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Aberdeen afford ancient appearance Armidel bagpipe boat Boethius Boswell brogues built called castle cattle chapel chief church clan coast common commonly considered convenience cows curiosity danger delighted dignity distance domestick Dunvegan Earse easily elegance English Erse expected Fladda fore gentleman give ground heard heath Hebrides Hebridian Highlands hills honour horses hundred ignorance Inch Kenneth inhabitants inquired Inverness Islands Isle journey kelp labour lady Laird land language lately learned less live Lochbuy Lord Lough Ness Macdonald Maclean Macleod Marischal College miles Minister mountains Mull nation never once passed perhaps pleasure plenty Raasay reason rent rock Scotland Scots Second Sight seems seen shew Sir Allan Slanes Castle sometimes square miles Staffa standing stone stranger supposed Tacksmen Taisch tenants ther thought tion told travelled trees Ulva wall wind
Seite 260 - Strong reasons for incredulity will readily occur. This faculty of seeing things out of sight is local, and commonly useless. It is a breach of the common order of things, without any visible reason or perceptible benefit. It is ascribed only to a people very little enlightened; and among them, for the most part, to the mean and ignorant.
Seite 6 - Beatoun is said to have had workmen employed in improving its fortifications, at the time when he was murdered by the ruffians of reformation, in the manner of which Knox has given what he himself calls a merry narrative.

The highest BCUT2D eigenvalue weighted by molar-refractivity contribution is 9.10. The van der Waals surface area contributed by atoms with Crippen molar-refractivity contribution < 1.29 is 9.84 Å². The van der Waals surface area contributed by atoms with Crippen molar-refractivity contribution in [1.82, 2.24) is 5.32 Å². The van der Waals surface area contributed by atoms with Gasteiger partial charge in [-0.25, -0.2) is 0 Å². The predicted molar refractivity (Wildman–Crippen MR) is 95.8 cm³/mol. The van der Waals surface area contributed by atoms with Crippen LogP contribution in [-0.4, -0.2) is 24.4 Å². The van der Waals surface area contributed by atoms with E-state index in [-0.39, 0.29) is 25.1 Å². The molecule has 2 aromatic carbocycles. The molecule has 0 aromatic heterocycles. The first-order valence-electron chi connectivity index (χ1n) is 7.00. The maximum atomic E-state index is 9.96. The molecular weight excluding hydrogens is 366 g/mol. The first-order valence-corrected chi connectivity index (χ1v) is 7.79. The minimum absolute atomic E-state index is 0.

Seite 97 - Before me, and on either side, were high hills, which by hindering the eye from ranging, forced the mind to find entertainment for itself. Whether I spent the hour well I know not ; for here I first conceived the thought of this narration.
Seite 76 - This hole is not directly over the fire, lest the rain should extinguish it; and the smoke therefore naturally fills the place before it escapes.
Seite 96 - I sat down on a bank, such as a writer of Romance might have delighted to feign. I had indeed no trees to whisper over my head, but a clear rivulet streamed at my feet. The day was calm, the air soft, and all was rudeness, silence, and solitude.
Seite 157 - Raasay has little that can detain a traveller, except the laird and his family ; but their power wants no auxiliaries. Such a seat of hospitality, amidst the winds and waters, fills the imagination with a delightful contrariety of images. Without is the rough ocean and the rocky land, the beating billows and the howling storm : within is plenty and elegance, beauty and gaiety, the song and the dance.
Seite 282 - It would be easy to shew it if he had it ; but whence could it be had? It is too long to be remembered, and the language formerly had nothing written. He has...
Seite 42 - Castle, built upon the margin of the sea, so that the walls of one of the towers seem only a continuation of a perpendicular rock, the foot of which is beaten by the waves. To walk round the house seemed impracticable. From the windows the eye wanders over the sea that separates Scotland from Norway, and when the winds beat with violence, must enjoy all the terrific grandeur of the tempestuous ocean.